Thursday, January 31, 2008
Thursday, January 24, 2008
The good news is that InterVarsity Publishers was willing to send another box of the same books via a different mail carrier so that I got the books in the nick of time. The original box of books I ordered from them has yet to arrive. I have been told by seasoned professors to expect them within the next six months. I also received the second box of textbooks I had ordered from Thomas Nelson Publishers on time. Just like the first box from them, this one was also delivered to the University of Guam - go figure!! Regardless of the nerve-racking timing, all books were accounted for by the commencement of class! Thank you so much for your prayers.
Thursday, January 17, 2008
Now, I'm going to digress into another story that, I promise, will eventually connect with what I just relayed. There is a lady, Evelyn, at Pacific Islands Bible College, who told the story of her boss, who was feeding two boonie (wild) newborn kittens, and some boonie pups. Boonie cats and dogs are all over the island. It is common for the mothers to abandon the litters. (I'm not sure why this is. Maybe the mothers die or are forced to leave in search of food?) Eventually, the boss realized she was allergic to cats and she was getting very sick every time she fed them. Evelyn asked us if we would consider taking one of the kittens. Right away I thought what a great diversion loving this kitten would be from our sadness over being separated from Teyler. Unfortunately, I knew we couldn't afford getting the kitten its shots and getting it neutered, etc. Conversationally, I mentioned that if the boss was willing to pay for all vet expenses, we'd take the boonie kitten.
This is the part where it all ties together. Our family is now the proud owner of a little orange tabby kitten. Of course, upon his arrival, the naming debate began. Name after name was brought to the bargaining table, when lo and behold, the master of the house suggested "Teyler Junior," and thus "TJ" was christened. Immediately, that poor, scrawny, malnourished boonie kitten was bathed, shampood, blow dried, combed, and bejeweled (with a cute collar with his name). For about a week, he was terrified of all people and any loud noises. Now, TJ is the adoring "child" of Katie and Noelle. Besides his first dousing, recently, the poor thing has joined the girls for both a bath and a shower. They are smitten with him and he with them. And so, although we don't have the real Teyler, we have the next best thing, Teyler, Jr., better know as TJ!
"Every good and perfect gift is from above." (James 1:17b)
Sunday, January 13, 2008
Thought I'd take a picture of a spot in the road we travel over almost daily. Unfortunately, it's difficult to get a good perspective with a picture. The hole in the asphalt is about 1/3 the width of the road and could damage your tires if you tried to travel through it. There is not enough room to go around the outside of the hole without leaving the road. Unfortunately, what is not evident in the picture is that the gravel on the side of the road drops down so that if you swerve to avoid the hole, you'd tear out the bottom of your vehicle. Instead, you have to put the edge of your tire on the edge of the asphalt and then your other tire will be on some gravel that is more level with the road. Now, you have to add to this the fact that this picture was taken on a relatively dry day so that you could actually see the edges of the hole and the sides of the asphalt. With just a little rain, this whole area is flooded, so you just "hope" you get your tires in the right spot. Factor in another interesting tidbit of information. It gets dark year round in Guam at about 6:30 p.m. Many (probably most) of the roads in Guam have either no streetlights or very few streetlights. Furthermore, many (probably most) have no center lines or side lines marking the road, that makes figuring out which direction to steer your car quite the guessing game! Now, picture yourself driving down this road at night in the rain (extremely common) with little visibility and no markings to follow, and you might have a fairly good idea of what it's like to drive on Guam!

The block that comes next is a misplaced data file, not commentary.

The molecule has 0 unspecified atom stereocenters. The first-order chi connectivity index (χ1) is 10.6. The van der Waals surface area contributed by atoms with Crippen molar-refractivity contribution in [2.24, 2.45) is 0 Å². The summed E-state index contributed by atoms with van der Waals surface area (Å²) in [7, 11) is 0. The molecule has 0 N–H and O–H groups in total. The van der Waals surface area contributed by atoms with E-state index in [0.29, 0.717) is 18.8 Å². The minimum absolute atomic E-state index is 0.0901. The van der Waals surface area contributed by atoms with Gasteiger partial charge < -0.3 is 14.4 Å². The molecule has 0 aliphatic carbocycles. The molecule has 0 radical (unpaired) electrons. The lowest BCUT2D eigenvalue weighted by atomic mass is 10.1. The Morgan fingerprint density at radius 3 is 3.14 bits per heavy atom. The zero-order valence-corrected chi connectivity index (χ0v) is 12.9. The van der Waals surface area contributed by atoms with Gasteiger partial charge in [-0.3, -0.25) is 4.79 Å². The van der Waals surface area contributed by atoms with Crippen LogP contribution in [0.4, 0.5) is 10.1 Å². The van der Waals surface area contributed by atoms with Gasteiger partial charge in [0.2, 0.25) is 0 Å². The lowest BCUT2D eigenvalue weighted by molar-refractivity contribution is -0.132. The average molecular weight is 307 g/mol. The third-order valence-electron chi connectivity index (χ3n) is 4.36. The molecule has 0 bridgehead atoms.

P.S. At the end of the road is St. Paul's Christian School where Christian attended the first half of his school year. We JUST transferred him to another school, which is another story!
Tuesday, January 8, 2008
Hmmm..... Should I tell you the story of how last night I fell into a three-foot-deep hole walking to my car in one of the nicest neighborhoods on island? Or should I tell you the story of driving on roads so bad that two nights ago, when I lightly braked for a stop sign, my car just kept sliding and sliding into cross-traffic, causing the car heading toward me to have to swerve into the on-coming lane, barely avoiding a serious accident? Or, perhaps I should tell you about trying to get parcels from the States. Yes, I think I will focus on that since it is causing me quite a bit of stress at the moment.
I will be teaching a four unit counseling class at
This is Jayvina. I believe she will be one of the students in my counseling class. She is an extremely bright and sweet young woman. Please pray for her and the other students at the college, many of whom struggle with English as a second language and face trying circumstances within their clans on various islands throughout
Not the best picture, but here are the banana donuts made from the "cooking bananas." They were delicious! That entire bunch of bananas shown above plus 1 cup of flour, 4 tablespoon of sugar, 1 teaspoon of baking powder and voila! They reminded me of my Grandma's corn fritters but sweeter. Katie and Noelle liked them dipped in syrup.
Thursday, January 3, 2008
P.S. Thanks, Bill, for encouraging your sister to share the fresh bananas with us. You need to hurry up and visit so we can play volleyball with the locals!!!